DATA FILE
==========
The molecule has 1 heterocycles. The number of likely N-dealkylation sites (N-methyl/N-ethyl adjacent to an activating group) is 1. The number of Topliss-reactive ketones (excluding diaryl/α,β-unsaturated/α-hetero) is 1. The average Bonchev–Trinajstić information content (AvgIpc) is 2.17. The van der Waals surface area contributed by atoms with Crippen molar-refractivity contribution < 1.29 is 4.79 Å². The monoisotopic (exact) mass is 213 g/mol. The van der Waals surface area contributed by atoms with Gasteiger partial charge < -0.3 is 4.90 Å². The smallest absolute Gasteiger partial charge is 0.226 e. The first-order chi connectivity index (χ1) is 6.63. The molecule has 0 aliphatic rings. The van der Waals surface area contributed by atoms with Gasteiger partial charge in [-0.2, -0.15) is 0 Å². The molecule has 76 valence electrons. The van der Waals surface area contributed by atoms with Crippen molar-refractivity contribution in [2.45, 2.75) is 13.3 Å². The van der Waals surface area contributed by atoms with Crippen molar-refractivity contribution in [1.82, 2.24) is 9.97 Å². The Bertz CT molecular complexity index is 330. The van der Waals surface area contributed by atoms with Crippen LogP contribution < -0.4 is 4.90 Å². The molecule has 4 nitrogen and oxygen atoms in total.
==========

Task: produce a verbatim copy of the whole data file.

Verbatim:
The molecule has 1 heterocycles. The number of likely N-dealkylation sites (N-methyl/N-ethyl adjacent to an activating group) is 1. The number of Topliss-reactive ketones (excluding diaryl/α,β-unsaturated/α-hetero) is 1. The average Bonchev–Trinajstić information content (AvgIpc) is 2.17. The van der Waals surface area contributed by atoms with Crippen molar-refractivity contribution < 1.29 is 4.79 Å². The monoisotopic (exact) mass is 213 g/mol. The van der Waals surface area contributed by atoms with Gasteiger partial charge < -0.3 is 4.90 Å². The smallest absolute Gasteiger partial charge is 0.226 e. The first-order chi connectivity index (χ1) is 6.63. The molecule has 0 aliphatic rings. The van der Waals surface area contributed by atoms with Gasteiger partial charge in [-0.2, -0.15) is 0 Å². The molecule has 76 valence electrons. The van der Waals surface area contributed by atoms with Crippen molar-refractivity contribution in [2.45, 2.75) is 13.3 Å². The van der Waals surface area contributed by atoms with Crippen molar-refractivity contribution in [1.82, 2.24) is 9.97 Å². The Bertz CT molecular complexity index is 330. The van der Waals surface area contributed by atoms with Crippen LogP contribution < -0.4 is 4.90 Å². The molecule has 4 nitrogen and oxygen atoms in total.